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I'd like to know how do you test your methods if the libs you are using don't use Interfaces
My class is like

private ThirdParyClass thirdPartyClass;

void myMethod() { 
AnotherThirdPartyClass param = "abc";

I want to test that execute is called with the "abc" param.

I was thinking in creating MyInterface with an implementation that wraps the ThirdPartyClass and then change the class attribute to refer MyInterface. Quite boring stuff but I don't see any other way to be able to successfully test my class.
If ThirdParyClass was an Interface I could mock it, but in this case how do you procede?

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up vote 1 down vote accepted

i do not know which mock implementation you use it. But EasyMock has an extension available at the EasyMock home page that generate mock Objects for classes. See your mock implementation whether it does not support mock Objects for classes.


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EasyMock 2.4 Class Extension, that's what I was looking for! Thank you very much :) – mickthompson Jul 27 '09 at 13:28
regards, I also use EasyMock and TestNG together. It is very powerful. – Arthur Ronald Jul 27 '09 at 18:04

You can use JMockit. It goes far beyond what is possible with EasyMock Class Extension or with jMock and its ClassImposteriser. You actually get all the power of AspectJ, but with a much easier to use, mocking-specific, API.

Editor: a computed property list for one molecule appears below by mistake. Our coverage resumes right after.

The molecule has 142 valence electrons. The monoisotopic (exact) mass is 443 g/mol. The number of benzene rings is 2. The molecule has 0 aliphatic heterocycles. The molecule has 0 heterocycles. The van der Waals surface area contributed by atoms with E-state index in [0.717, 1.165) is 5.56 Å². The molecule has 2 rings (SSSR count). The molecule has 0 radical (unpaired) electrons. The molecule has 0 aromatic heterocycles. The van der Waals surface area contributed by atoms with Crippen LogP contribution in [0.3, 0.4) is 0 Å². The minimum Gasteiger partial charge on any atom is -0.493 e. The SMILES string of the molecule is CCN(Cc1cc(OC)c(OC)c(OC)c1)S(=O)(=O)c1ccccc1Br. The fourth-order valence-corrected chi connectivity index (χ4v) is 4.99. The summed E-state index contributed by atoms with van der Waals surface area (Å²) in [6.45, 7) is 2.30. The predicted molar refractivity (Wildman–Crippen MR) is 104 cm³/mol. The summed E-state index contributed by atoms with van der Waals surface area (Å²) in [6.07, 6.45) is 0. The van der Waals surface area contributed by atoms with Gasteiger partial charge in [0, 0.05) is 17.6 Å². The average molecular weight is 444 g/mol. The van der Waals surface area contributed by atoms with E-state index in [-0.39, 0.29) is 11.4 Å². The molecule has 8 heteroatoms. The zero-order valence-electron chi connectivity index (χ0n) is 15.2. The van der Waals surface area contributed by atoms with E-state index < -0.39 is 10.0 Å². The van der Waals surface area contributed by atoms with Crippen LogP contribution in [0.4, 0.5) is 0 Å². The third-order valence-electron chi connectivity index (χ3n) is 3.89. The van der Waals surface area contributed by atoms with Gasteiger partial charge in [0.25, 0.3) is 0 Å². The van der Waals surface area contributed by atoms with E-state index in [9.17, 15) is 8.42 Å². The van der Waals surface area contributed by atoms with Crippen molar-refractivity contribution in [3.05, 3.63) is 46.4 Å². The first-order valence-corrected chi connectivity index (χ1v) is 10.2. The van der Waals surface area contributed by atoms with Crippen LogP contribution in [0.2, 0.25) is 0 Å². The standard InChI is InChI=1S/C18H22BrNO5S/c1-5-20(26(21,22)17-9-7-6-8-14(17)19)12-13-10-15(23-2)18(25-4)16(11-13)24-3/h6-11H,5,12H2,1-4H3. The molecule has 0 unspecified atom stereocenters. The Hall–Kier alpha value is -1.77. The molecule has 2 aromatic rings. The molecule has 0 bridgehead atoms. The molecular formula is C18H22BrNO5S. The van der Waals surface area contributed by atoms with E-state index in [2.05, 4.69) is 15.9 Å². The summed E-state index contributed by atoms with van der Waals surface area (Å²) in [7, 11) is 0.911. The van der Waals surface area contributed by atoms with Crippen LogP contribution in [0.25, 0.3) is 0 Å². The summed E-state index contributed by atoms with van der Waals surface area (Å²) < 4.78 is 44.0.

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As long as the third party class you're using isn't final and you don't need to mock final methods you can use JMock and the ClassImposteriser to mock it and carry on as normal.

private Mockery context = new Mockery() {{

AnotherThirdPartyClass mockThirdParty = context.mock(AnotherThirdPartyClass.class);

Note you'll need to add some additional dependencies (jmock-legacy-2.5.1.jar, cglib-nodep-2.1_3.jar and objenesis-1.0.jar)

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Why not just use AspectJ (AOP) for the unit testing.

By using an around aspect you can then control what gets passed into the method and better monitor it.

If you need to have it extend an interface, you can modify the class through aspects to give it more functionality, such as turning logging on/off or getting performance information.

Then, when you are done, you remove the aspects before putting this into production by just not including the aspect class files in the build.

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